I've spent the rest of the day in a sort of semi-speechless reverie: I went to a show that started out disastrously; I got on the horse when the last thing I wanted to do was even be near him; I rode him through a warm-up ring that he was scared of.

And all I really wanted all day was ANY ribbon. And now I'm sitting at home admiring my first and second place ribbon and I am absolutely stunned.

And so very, very thrilled to own the most wonderful Chestnut Thoroughbred in the world.

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Wednesday, September 24, 2008


I've recently acquired a new job, one that I'm not entirely sure of, but that I'm going to embrace nonetheless.

The switch has been some time in coming. I'm not sure if I can pinpoint exactly what it is that made me want to look for something new, but the time came and a new job was found.

I've been working for the past year in a residence for teenage boys with behavioural difficulties. I want to say that I've changed or even altered lives, that I've made a difference for people who need help, and that I've done positive, productive things. But mostly as the days go by, I feel more and more like The Enemy, and I don't think I can do that for very long.

And after a year, I'm not sure that I've made it to where I want to be or to what I want to be doing.

Part of me is devastated to be leaving behind the people that I've met and cared for in this time. Part of me wants to just leave and never look back.

And that is the trouble with the field of working with people: You get emotionally attached no matter how hard you try not to. You're in the middle of people's lives, and leaving work at work becomes next to impossible. I try to centre my life around my horse and my family, and still: other people and their troubles are on my mind.

One of my co-workers asked me what I was planning on doing next, and I said that I'm giving it one more shot and then heading off on a cruise ship to sling beer. She laughed when I said that, as though I was joking.

If this doesn't work out, though, I'm really not sure what is next because I've just spent five years and a large sum of money coming into this field.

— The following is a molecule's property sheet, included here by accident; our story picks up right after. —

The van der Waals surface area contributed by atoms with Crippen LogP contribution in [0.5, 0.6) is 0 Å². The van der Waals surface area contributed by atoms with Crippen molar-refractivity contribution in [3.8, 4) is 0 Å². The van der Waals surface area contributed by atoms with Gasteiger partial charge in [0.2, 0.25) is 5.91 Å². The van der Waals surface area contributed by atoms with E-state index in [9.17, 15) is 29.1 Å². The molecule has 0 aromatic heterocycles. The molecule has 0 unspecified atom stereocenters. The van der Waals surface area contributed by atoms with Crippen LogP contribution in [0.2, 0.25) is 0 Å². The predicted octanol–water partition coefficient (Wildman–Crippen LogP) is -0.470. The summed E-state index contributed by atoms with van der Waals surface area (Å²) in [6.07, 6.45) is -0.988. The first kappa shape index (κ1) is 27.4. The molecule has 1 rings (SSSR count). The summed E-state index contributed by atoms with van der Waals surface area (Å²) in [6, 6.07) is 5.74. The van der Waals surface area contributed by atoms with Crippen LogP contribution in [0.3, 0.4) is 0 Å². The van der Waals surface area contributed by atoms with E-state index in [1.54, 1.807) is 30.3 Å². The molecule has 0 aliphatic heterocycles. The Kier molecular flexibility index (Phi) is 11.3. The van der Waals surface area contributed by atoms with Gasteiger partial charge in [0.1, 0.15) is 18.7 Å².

I just hope it works out into something that I can manage and see myself doing for a long time to come. I'm thinking positive thoughts and hoping for the best.

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Monday, September 22, 2008

No, For Real this Time...

We're going to a show.

The last time Zydeco and I were going to a show, he made a valiant effort to end his life. So, SHHHHHH. We're not telling him. I've specifically told my mother and my coach to not mention the word SHOW near the horse. For the love of God, let him remain alive until we make it to the 28th of September.

Zydo and I have switched majors, so to speak, since my magnificent falls off of horses. (Neither were actually magnificent or falls. They were actually just gentle tumbles. One was even in slow motion. Sigh.)

At any rate, we are hoping to arrive at the 28th of September without any major open wounds or loss of limb.

The show is a dressage show, one that is not Zydeco's favorite discipline, nor is it my strength. Dressage requires concentration and actual riding ability, neither of which I have.

Regardless, I am thrilled to be taking the wondrous and amazing Zydeco out for the world to see.

Hopefully I don't end up with grass stains on my butt and tears on my face.

The object of the exercise is to remain with one leg on either side of the horse. (So saith the great Ian Millar.)